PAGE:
In fact Obama got a lot of cover because people like mabelle attacked so hard with such utter BS regarding both Obama and Clinton's records that this site got bogged down in flame wars rather than focusing on how best to push the nominee in our direction.  

mabelle, please stop flaming.  

[ Parent ]
No. It's not "disingenuous" and it isn't "sour grapes" (0.00 / 0)
While it's true that "nobody" is a huge catch-all term that I should not have used, it is true that a majority of progressives did not ask questions about Obama. And those of us (like me) who tried in the beginning to have civil discourse and raise important questions and concerns were told, basically, that we were a) Republican trolls; b) racists; c) a bunch of old women who didn't know what we were talking about; d) weren't progressives; and/or e) were given justifications and rationalizations for what Obama did.

Damn right, I'm irked. And I don't need you or anybody else to tell me that it's "sour grapes" when it isn't.

If Obama will "compromise" on basic constitutional rights, what do you think he's going to do on health care? Abortion? Enforcement of other laws?

I know you don't like what I say or the way I say it. But too few seemed willing to listen when those of us who did try to logically and honestly point out our problems with Obama, when early action and intervention might actually have made a difference. And I'm not talking about supporting Hillary Clinton here as an option.

The truth hurts. Live with it and stop accusing people like me of spewing propaganda, of being disingenuous, or of sour grapes.

[ Parent ]
Potato Potahto (0.00 / 0)
The propaganda part is trying to spread the disinformation that nobody was listening to your position during the primary campaign, when it was clear that attention was being paid, by orecisely the site upon which you now complain that nobody was listening.

Maybe, just maybe, your position was not ultimately as successful as you had hoped because the case was poorly made on your part, or perhaps many people listened to the case and concluded it was not enough to prevent them from supporting Obama.  

I don't know what "truth" you figure is hurting me.  I ain't in pain.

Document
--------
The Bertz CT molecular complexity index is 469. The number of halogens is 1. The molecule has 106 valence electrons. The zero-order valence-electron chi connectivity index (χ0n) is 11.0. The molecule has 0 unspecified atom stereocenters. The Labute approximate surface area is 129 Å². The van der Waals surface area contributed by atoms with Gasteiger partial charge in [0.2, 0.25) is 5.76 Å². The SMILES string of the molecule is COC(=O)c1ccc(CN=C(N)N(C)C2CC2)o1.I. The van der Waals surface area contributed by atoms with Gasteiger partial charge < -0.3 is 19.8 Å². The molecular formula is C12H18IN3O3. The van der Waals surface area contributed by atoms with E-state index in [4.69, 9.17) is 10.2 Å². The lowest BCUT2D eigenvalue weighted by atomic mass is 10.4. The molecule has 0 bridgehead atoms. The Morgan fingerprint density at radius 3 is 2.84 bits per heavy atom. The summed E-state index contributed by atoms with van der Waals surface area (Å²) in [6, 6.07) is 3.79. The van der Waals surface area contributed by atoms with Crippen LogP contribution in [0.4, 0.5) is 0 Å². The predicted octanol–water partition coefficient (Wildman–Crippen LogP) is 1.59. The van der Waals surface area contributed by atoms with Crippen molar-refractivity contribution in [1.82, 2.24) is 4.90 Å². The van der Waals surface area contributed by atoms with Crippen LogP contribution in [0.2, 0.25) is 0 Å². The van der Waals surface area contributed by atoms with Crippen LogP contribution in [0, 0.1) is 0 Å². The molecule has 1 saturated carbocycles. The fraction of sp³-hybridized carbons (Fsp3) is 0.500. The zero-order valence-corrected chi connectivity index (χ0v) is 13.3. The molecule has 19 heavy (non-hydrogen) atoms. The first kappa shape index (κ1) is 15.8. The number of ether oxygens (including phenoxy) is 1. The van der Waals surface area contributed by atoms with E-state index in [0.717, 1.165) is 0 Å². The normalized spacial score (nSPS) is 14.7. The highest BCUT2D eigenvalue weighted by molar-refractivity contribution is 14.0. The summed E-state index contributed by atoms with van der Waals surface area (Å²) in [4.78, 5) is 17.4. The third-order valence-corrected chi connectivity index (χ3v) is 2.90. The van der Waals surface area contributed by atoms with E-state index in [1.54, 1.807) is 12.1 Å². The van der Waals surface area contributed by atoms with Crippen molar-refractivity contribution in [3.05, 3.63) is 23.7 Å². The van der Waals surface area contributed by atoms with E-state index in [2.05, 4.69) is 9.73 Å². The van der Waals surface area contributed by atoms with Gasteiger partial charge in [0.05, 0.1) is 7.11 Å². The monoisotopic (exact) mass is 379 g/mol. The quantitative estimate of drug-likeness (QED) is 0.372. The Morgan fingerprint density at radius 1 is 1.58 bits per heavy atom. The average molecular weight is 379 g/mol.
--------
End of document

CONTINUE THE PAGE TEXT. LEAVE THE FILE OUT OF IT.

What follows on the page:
"It sounds wrong...
     ...but its right."

[ Parent ]
apples and oranges (4.00 / 3)
It's ironic so far I suppose that Clinton is of late a more reliable ally than Obama, at least on this issue.

One is running a national campaign (and having to prove that he's a real American and not a secret Muslim.) One is a sitting Senator in a safe seat in a blue state. We really have no idea how Clinton would have voted were she the nominee. It would have been nice to see her team up with Dodd and Feingold and put up a real fight.

Obama's position is a huge bummer. I'm glad Hillary voted the right way, but I don't see any irony.

Like I keep asking (4.00 / 2)
when I see arguments like this, where is this huge national outcry for Telco immunity and warrantless spying? The only constituency for this bill is Bush and the telcos. Which Obama apparently has decided he has to cower before.

[ Parent ]
I keep asking the same thing. (0.00 / 0)
I didn't mean to appear to be justifying the mentality in question. But it is a common inside the beltway mentality. I don't think we know whether Hillary would be immune to such flawed conventional "wisdom" if she had more at stake.

[ Parent ]
True. (0.00 / 0)
But we do know that Obama has no immunity at all, and I know I'm suffering the worst buyer's remorse ever.

[ Parent ]
Why don't we make Obama 'cower' before us? (0.00 / 0)
I want to see the ads targetting Obama, and slapping him down HARD (verbally). They should be done in such a way that it's clear that moveon nevertheless infinitely prefers Obama to McCain, FISA capitulation and all.

It makes no sense to me to expect politicians not to cower when their would-be critics are too, well, cowering, to take them on in the most public way they can. The problem with progressives taking aim just in progressive blogs is that it amounts to preaching to the choir. Would Obama have voted the way he did if the average John Q. Public knew what most of us here know? I don't think so.

Obama is not a choir boy, and we shouldn't try to be a Saint Francis. If he's such a wuss that he can't take the hard criticism that's being leveled at him in progressive blogs, but in a more public arena (like national TV), then boo hoo. If we treat Obama like a wuss, we encourage that type of behavior. If we treat him like a grown up, who just did something incredibly stupid (not to mention morally wrong), maybe he'll think things through a bit more next time.

If Obama is not smart enough to figure out how Congress came to have approval ratings lower than one of the worst Presidents in history, why don't we help him out?

435 Dem Primaries 2012
Coffee Party Usa

[ Parent ]
Yes, kudos to her (0.00 / 0)
I think three points are probably fair.

1. She probably thought it was a bad bill and voted against it for those principled reasons.